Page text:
No vindication in KPMG report for Horowhenua council under fire for snooping
OPINION: When a certain report was released this week, it was accompanied by fanfare.
Horowhenua District Council chief executive David Clapperton thanked his supporters for standing by him.
There were strong hints he felt vindicated – that the measures he took to protect staff from abuse were almost justified.
After a torrid time in recent weeks, statements were issued that were designed to cast the council in a better light.
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The facts, however, are just as damning as they were before, if not more so.
We still have a chief executive who screened some emails that were either confidential or of no relevance to his staff. KPMG's report – reviewing the work of an auditor who raised concerns about practices he considered "extremely high risk" – changes none of that.
Apart from not supporting his contentions with documents, the main criticism of the internal auditor is that he went beyond the call of duty. He did what his terms of reference suggested he might do – he flagged "any other issues" that could pose a risk to the council.
KPMG noted the auditor commented on things he was not really employed to look at. If he noticed things that didn't have much to do with sensitive expenditure, he could have simply told senior management, for example.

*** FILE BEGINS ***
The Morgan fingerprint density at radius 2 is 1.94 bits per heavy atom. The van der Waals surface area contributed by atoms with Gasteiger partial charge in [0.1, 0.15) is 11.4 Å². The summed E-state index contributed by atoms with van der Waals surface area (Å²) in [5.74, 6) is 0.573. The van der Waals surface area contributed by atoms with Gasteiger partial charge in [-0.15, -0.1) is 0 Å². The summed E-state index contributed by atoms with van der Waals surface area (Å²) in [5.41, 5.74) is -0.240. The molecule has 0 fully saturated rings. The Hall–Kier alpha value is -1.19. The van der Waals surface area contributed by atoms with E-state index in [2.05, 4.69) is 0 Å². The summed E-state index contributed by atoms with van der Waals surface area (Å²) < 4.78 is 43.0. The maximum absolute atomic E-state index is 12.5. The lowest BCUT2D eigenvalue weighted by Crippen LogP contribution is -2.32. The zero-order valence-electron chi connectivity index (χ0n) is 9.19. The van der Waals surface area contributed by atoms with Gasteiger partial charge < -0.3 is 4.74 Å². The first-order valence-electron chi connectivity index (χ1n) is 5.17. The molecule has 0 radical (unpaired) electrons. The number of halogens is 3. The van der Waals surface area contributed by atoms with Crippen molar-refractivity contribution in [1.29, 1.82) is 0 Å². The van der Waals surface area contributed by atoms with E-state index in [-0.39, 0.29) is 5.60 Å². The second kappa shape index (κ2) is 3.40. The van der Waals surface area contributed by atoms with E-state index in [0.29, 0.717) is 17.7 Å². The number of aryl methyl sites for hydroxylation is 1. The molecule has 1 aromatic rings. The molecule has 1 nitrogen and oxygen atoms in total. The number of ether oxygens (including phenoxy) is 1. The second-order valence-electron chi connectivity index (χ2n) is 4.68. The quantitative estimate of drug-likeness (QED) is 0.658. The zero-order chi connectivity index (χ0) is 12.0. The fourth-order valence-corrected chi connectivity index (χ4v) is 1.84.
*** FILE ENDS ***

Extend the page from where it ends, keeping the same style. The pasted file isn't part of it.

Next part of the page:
Ironically, KPMG then offered its own view on this "out of scope" material – that the council should stop intercepting emails and it should come up with better ways to protect staff from abuse.
That means two auditors in a row were not comfortable with the council's approach.
KPMG's report also sheds light on who was behind the expansion of the council's email-interception practices into contentious territory. When Brendan Duffy was mayor, he "arranged" for councillors Michael Feyen and Ross Campbell's emails into the council to be vetted. In 2015, Duffy said messages from the two councillors were unacceptable, so their emails would be screened for the rest of the term.
Feyen would later become a mayoralty candidate – a rival to Duffy – but it would seem it occurred to nobody at this point that the policy should be reviewed.
The council has now quietly conceded defeat, abandoning its controversial practices. But if Clapperton is to carry on leading the council, there is only one appropriate response to KPMG's report – contrition.